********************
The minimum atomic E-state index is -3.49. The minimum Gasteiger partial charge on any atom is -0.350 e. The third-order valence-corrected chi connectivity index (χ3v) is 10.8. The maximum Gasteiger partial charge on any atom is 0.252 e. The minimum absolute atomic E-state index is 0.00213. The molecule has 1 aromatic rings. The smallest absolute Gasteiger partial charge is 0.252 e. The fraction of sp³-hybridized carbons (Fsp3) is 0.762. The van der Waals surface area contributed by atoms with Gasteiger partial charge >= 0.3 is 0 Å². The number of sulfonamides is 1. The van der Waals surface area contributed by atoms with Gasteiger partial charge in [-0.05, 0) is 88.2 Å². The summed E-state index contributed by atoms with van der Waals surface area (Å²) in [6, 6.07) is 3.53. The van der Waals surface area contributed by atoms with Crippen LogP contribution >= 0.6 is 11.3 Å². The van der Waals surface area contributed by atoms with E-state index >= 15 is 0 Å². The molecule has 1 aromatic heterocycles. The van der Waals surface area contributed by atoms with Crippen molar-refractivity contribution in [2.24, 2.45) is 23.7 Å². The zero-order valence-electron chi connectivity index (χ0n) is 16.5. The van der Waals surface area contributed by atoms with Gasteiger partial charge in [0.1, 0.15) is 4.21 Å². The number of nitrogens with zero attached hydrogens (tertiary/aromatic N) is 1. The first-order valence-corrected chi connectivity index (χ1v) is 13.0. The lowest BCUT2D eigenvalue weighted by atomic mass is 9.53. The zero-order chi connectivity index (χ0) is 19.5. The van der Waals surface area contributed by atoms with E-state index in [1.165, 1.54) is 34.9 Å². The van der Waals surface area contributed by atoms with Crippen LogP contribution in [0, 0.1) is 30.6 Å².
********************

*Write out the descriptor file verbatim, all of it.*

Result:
The minimum atomic E-state index is -3.49. The minimum Gasteiger partial charge on any atom is -0.350 e. The third-order valence-corrected chi connectivity index (χ3v) is 10.8. The maximum Gasteiger partial charge on any atom is 0.252 e. The minimum absolute atomic E-state index is 0.00213. The molecule has 1 aromatic rings. The smallest absolute Gasteiger partial charge is 0.252 e. The fraction of sp³-hybridized carbons (Fsp3) is 0.762. The van der Waals surface area contributed by atoms with Gasteiger partial charge >= 0.3 is 0 Å². The number of sulfonamides is 1. The van der Waals surface area contributed by atoms with Gasteiger partial charge in [-0.05, 0) is 88.2 Å². The summed E-state index contributed by atoms with van der Waals surface area (Å²) in [6, 6.07) is 3.53. The van der Waals surface area contributed by atoms with Crippen LogP contribution >= 0.6 is 11.3 Å². The van der Waals surface area contributed by atoms with E-state index >= 15 is 0 Å². The molecule has 1 aromatic heterocycles. The van der Waals surface area contributed by atoms with Crippen molar-refractivity contribution in [2.24, 2.45) is 23.7 Å². The zero-order valence-electron chi connectivity index (χ0n) is 16.5. The van der Waals surface area contributed by atoms with Gasteiger partial charge in [0.1, 0.15) is 4.21 Å². The number of nitrogens with zero attached hydrogens (tertiary/aromatic N) is 1. The first-order valence-corrected chi connectivity index (χ1v) is 13.0. The lowest BCUT2D eigenvalue weighted by atomic mass is 9.53. The zero-order chi connectivity index (χ0) is 19.5. The van der Waals surface area contributed by atoms with E-state index in [1.165, 1.54) is 34.9 Å². The van der Waals surface area contributed by atoms with Crippen LogP contribution in [0, 0.1) is 30.6 Å².